The UK government has completed a major revision to controversial but populist online safety legislation that’s been in the works for years — and was finally introduced to parliament earlier this year — but has been paused since this summer following turmoil in the governing Conservative Party.
In September, new secretary of state for digital, Michelle Donelan, said the reshuffled government, under newly elected prime minister Liz Truss (who has since been replaced by another new PM, Rishi Sunak) would make certain edits to the bill before bringing it back to parliament.
The draft legislation is now due to return to the House of Commons next week when lawmakers will resume scrutiny of the wide-ranging speech regulation proposals.
The government says the changes its made to the Online Safety Bill are in response to concerns it could lead to platforms overblocking content and chilling freedom of expression online — largely focused on adult safety provisions related to so-called ‘legal but harmful’ content, which included mitigation requirements like transparency obligations but did not actually require such material to be removed.
Nonetheless the controversy and concern over this aspect of the bill has been fierce.
In a press release announcing the latest raft of tweaks, the Department for Digital, Culture, Media and Sport (DCMS) and Secretary of state for digital issues, Michelle Donelan, wrote: “Any incentives for social media firms to over-remove people’s legal online content will be taken out of the Online Safety Bill. Firms will still need to protect children and remove content that is illegal or prohibited in their terms of service, however the Bill will no longer define specific types of legal content that companies must address.
“This removes any influence future governments could have on what private companies do about legal speech on their sites, or any risk that companies are motivated to take down legitimate posts to avoid sanctions. New measures will also be added to make social media platforms more transparent and accountable to their users, as a result of amendments the Government will propose.”
“Parents and the wider public will benefit from new changes to force tech firms to publish more information about the risks their platforms pose to children so people can see what dangers sites really hold. Firms will be made to show how they enforce their user age limits to stop kids circumventing authentication methods and they will have to publish details of when the regulator Ofcom has taken action against them,” DCMS added.
Over the weekend the government revealed another, related amendment to the legislation — saying it would make encouraging self harm a criminal offence, thereby taking that type of problem content out of the ‘legal but harmful’ bucket and meaning platforms will have a legal duty to remove it.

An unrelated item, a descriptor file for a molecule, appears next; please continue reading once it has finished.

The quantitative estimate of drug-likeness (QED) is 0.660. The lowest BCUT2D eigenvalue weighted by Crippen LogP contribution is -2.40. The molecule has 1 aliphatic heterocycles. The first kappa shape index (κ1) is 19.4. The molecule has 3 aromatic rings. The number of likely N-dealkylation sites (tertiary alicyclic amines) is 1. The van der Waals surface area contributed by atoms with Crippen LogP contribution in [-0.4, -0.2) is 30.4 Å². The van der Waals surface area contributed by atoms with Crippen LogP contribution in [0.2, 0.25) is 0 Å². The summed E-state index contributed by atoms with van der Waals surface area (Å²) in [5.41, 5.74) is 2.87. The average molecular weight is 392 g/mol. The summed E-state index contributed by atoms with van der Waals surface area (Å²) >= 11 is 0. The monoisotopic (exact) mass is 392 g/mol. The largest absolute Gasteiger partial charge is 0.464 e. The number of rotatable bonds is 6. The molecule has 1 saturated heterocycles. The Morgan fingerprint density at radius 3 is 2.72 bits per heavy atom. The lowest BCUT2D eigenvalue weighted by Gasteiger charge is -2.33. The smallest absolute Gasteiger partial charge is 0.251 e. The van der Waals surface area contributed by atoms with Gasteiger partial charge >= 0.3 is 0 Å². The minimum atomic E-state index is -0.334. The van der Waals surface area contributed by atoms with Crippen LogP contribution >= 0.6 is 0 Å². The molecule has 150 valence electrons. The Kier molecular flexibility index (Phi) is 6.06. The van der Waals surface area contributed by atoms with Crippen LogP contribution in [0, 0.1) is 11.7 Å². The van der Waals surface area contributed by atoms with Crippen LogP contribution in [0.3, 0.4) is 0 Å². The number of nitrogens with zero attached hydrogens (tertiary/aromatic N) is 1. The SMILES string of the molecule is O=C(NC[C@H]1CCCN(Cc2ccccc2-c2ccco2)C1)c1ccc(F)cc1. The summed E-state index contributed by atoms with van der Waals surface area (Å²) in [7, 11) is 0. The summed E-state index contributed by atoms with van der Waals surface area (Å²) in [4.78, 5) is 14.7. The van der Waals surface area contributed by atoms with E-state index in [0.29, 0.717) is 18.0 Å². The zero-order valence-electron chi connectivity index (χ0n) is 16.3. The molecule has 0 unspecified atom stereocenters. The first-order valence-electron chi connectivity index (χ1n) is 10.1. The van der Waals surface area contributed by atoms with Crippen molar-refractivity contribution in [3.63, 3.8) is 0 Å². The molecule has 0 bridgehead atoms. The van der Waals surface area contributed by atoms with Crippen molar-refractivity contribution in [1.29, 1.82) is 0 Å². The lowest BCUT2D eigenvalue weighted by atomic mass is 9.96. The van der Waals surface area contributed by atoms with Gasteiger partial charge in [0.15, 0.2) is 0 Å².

It also recently announced measures to beef up laws against abuse of intimate imagery, including criminalizing the sharing of deepfake porn without consent, among other recent changes.
DCMS is pitching its new approach with the Online Safety Bill as providing what it frames as a “triple shield” of online protection which is most strongly focused on children but still offers measures intended to help general consumers shield themselves from a range of online harms — with social media firms legally required to 1) remove illegal content, 2) take down material in breach of their own terms of service, and 3) provide adults with greater choice over the content they see and engage with.
Provisions in the revised bill could, for example, enable adult users to opt to see a filtered feed if they wish to limit their exposure to content that may be unpleasant to them but which does not meet the bill’s higher bar of being strictly illegal.
The government has also retained measures aimed at empowering adults to be able to block anonymous trolls — via using tools that the biggest platforms will need to offer to let them control whether they can be contacted by unverified social media users.
“To make sure the Bill’s protections for adults online strike the right balance with its protections for free speech, duties relating to ‘legal but harmful’ content accessed by adults will be removed from the legislation and replaced with the consumer-friendly ‘triple shield’,” DCMS wrote. “The Bill will instead give adults greater control over online posts they may not wish to see on platforms.
“If users are likely to encounter certain types of content — such as the glorification of eating disorders, racism, anti-semitism or misogyny not meeting the criminal threshold — internet companies will have to offer adults tools to help them avoid it. These could include human moderation, blocking content flagged by other users or sensitivity and warning screens.”
Donelan mounted an aggressive defence of the changes on BBC Radio 4’s Today program this morning, claiming the government has strengthened provisions to protect children at the same time as adapting it to respond to concerns over the bill’s impact on freedom of expression for adults.
“Nothing is getting watered down or taken out when it comes to children,” she argued. “We’re adding extra in. So there is no change to children.”
Platforms will still be required to prevent children from being exposed to ‘legal but harmful’ speech, she also suggested — arguing that much of the content of greatest concern to child safety campaigners is often prohibited in platforms’ own T&Cs and the problem is they do not enforce them. The legislation will require platforms to live up to their claims, she said.
Earlier in the program, Ian Russell, the father of Molly Russell — the 14-year-old British schoolgirl who killed herself five years ago after viewing social media content promoting self-harm and suicide on algorithmically driven platforms including Instagram and Pinterest — expressed concern that the bill is being watered down, questioning the government’s late stage decision to remove the ‘legal but harmful’ duties clause.
“It’s very hard to understand that something that was important as recently as July — when the bill would have had a third reading in the Commons and [this legal but harmful content was] included in the bill, it’s very hard to understand why that suddenly can’t be there,” he told the BBC.
Discussing why he feels so strongly about risks attached to ‘legal but harmful’ content spreading online, Russell referred to the inquest into his daughter’s death which surfaced evidence from the platforms that showed she had engaged with a lot of such content — giving an example of a pencil-style drawing of a sad girl captioned with the text “who would love a suicidal girl” as one of the pieces of content she had viewed that had particularly stayed with him.